“His hypotheses are that the fixed stars and the sun remain unmoved, that the earth revolves about the sun on the circumference of a circle, the sun lying in the middle of the orbit, and that the sphere of the fixed stars, situated about the same center as the Sun, is so great that the circle in which he supposes the earth to revolve bears such a proportion to the distance of the fixed stars as the center of the sphere bears to its surface.”

In other words, way back when the Great Wall of China was being built, Aristarchus proposed that the Sun and the stars were stationary, that the Earth revolves around the Sun, and that the stars are so distant that the Earth’s distance vs. the Sun’s size is about the same ratio as the distance to the star’s vs. the size of Earth’s orbit. (The latter ratio is actually about 580 greater than the former ratio.) The work of Aristarchus was recognized as having great importance: for two major reasons that, surprisingly, have nothing to do with the idea of heliocentrism.

pinhole camera solstice sun path
The observed path that the Sun takes through the sky can be tracked, from solstice to solstice, using a pinhole camera. That lowest path is the winter solstice, where the Sun reverses course from dropping lower to rising higher with respect to the horizon, while the highest path corresponds to the summer solstice.
Credit: Regina Valkenborgh

Why do the heavens appear to rotate? This was an enormous question of the time. When you look at the Sun, it appears to move through the sky in an arc each day, where the arc that’s observable from Earth is merely a fraction of a 360° circle: corresponding to an apparent motion for the Sun of about 15° each hour. The stars also move in precisely the same fashion: where the entire night sky seems to rotate about the Earth’s north or south pole (depending on your hemisphere) at that exact same rate, about 15° per hour. The planets and Moon do nearly the same thing, just with the tiny, extra addition of their nightly motion (~12° per night for the Moon; ~1° per night for a planet like Jupiter) relative to the background of stars.

The issue is that, based on these observations alone, there are two conceptual ways that are equally good at accounting for these observed motions.

  1. The Earth is stationary, and the heavens (and everything in them) rotate about the Earth with a rotational period of 360° every 24 hours. Atop that, the Moon and planets have a slight, extra motion superimposed atop that: motion that could be accounted for by their additional motion through space.
  2. The stars and other heavenly bodies are all stationary, while the Earth rotates about its axis, with a rotational period of 360° every 24 hours. And, in addition, the Moon and planets have a slight, extra motion superimposed atop that: motion that could be accounted for by their further motion through space.

If all we saw were the objects in the sky, either one of these explanations could fit the data perfectly well.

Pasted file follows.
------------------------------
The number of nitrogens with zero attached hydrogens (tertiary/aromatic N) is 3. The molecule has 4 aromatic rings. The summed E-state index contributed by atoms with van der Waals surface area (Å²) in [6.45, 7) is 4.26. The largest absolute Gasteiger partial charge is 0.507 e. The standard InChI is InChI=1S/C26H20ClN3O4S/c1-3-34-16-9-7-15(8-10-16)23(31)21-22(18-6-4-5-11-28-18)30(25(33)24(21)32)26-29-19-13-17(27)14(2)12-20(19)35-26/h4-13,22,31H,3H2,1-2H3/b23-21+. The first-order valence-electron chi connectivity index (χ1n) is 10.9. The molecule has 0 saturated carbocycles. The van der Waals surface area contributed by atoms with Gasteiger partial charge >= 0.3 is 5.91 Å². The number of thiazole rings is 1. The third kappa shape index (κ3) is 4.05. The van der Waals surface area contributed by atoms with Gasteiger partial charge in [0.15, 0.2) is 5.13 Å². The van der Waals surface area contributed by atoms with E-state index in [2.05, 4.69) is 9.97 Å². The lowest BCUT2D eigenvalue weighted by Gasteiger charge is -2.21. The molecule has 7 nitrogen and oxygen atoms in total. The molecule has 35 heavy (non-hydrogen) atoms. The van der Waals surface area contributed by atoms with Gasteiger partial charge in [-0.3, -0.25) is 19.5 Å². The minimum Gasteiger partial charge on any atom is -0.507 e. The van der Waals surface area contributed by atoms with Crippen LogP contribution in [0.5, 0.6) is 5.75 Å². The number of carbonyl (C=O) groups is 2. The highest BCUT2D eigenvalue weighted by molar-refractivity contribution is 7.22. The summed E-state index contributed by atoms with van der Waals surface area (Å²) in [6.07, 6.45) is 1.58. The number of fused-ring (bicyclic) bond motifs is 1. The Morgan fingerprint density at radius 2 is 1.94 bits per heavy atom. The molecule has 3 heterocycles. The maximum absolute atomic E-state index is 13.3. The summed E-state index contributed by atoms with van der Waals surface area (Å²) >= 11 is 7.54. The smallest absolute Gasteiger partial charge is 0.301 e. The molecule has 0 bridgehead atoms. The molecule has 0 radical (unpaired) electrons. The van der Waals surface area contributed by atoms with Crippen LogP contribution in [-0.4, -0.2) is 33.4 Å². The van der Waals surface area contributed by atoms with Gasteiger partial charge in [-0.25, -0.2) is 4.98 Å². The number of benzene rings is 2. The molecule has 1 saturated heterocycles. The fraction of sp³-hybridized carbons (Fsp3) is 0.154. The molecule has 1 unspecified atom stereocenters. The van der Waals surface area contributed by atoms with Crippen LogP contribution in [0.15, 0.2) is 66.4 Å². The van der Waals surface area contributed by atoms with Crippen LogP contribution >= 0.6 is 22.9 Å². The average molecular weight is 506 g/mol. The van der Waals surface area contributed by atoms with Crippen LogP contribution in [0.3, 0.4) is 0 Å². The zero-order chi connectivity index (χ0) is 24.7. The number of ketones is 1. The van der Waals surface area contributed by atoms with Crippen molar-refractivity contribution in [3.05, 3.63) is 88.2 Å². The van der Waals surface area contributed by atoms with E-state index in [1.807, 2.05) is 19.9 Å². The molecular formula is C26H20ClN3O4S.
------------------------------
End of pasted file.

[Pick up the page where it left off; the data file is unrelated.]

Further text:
Satellites, planes, and comets transit across the night sky under stars that appear to rotate above Corfe Castle on August 12, 2016 in Corfe Castle, United Kingdom. The apparent motion of the objects in Earth’s sky could either be explained by the Earth rotating beneath our feet or by the heavens above rotating about a fixed Earth. Simply by watching the skies, we cannot tell these two explanations apart.
Credit: Dan Kitwood/Getty Images

And yet, practically everyone in the ancient, classical, and medieval world went with the first explanation and not the second.

Why? Was this a case of dogmatic groupthink?

Hardly. There were two major objections that were raised even back in the ancient world to the second scenario: the scenario of a rotating Earth. Neither one of these objections was successfully addressed until much more modern times: during the Renaissance.

The first objection is that if you dropped a ball on a rotating Earth, it shouldn’t fall straight down from the perspective of someone standing on the Earth. Instead, the ball should fall straight down while the person on the Earth moved along with the (rotating) Earth: motion that should appear different from the straight-line motion of the falling ball. This was an objection that persisted through the time of Galileo, and was only resolved with an understanding of relative motion and the independent evolution of horizontal and vertical components for projectile motion. Today, these properties form the basis of what’s known as Galilean relativity.

The second objection was even more severe, though. If the Earth rotated about its axis every 24 hours, then your position in space would differ by the diameter of Earth — about 12,700 km (7,900 miles) — from the start of the night to the end of the night. That difference in position should result in what we know astronomically as parallax: the shifting of closer objects relative to the more distant ones.